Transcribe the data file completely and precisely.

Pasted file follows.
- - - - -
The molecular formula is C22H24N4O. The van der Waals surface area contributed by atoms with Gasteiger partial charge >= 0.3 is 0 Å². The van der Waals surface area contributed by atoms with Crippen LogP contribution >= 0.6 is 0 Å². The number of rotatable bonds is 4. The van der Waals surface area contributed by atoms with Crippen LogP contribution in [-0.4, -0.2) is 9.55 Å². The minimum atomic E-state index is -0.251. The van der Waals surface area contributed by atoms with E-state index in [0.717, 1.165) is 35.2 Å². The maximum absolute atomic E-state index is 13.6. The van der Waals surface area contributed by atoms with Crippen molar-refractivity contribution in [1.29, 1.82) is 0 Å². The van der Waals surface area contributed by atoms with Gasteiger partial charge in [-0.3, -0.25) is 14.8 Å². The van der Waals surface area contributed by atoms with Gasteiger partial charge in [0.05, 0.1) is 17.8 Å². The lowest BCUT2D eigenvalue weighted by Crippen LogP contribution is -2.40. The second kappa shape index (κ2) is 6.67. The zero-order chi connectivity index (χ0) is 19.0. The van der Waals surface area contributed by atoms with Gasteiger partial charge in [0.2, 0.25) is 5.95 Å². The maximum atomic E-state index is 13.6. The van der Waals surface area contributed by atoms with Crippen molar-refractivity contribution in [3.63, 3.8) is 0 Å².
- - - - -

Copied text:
The molecular formula is C22H24N4O. The van der Waals surface area contributed by atoms with Gasteiger partial charge >= 0.3 is 0 Å². The van der Waals surface area contributed by atoms with Crippen LogP contribution >= 0.6 is 0 Å². The number of rotatable bonds is 4. The van der Waals surface area contributed by atoms with Crippen LogP contribution in [-0.4, -0.2) is 9.55 Å². The minimum atomic E-state index is -0.251. The van der Waals surface area contributed by atoms with E-state index in [0.717, 1.165) is 35.2 Å². The maximum absolute atomic E-state index is 13.6. The van der Waals surface area contributed by atoms with Crippen molar-refractivity contribution in [1.29, 1.82) is 0 Å². The van der Waals surface area contributed by atoms with Gasteiger partial charge in [-0.3, -0.25) is 14.8 Å². The van der Waals surface area contributed by atoms with Gasteiger partial charge in [0.05, 0.1) is 17.8 Å². The lowest BCUT2D eigenvalue weighted by Crippen LogP contribution is -2.40. The second kappa shape index (κ2) is 6.67. The zero-order chi connectivity index (χ0) is 19.0. The van der Waals surface area contributed by atoms with Gasteiger partial charge in [0.2, 0.25) is 5.95 Å². The maximum atomic E-state index is 13.6. The van der Waals surface area contributed by atoms with Crippen molar-refractivity contribution in [3.63, 3.8) is 0 Å².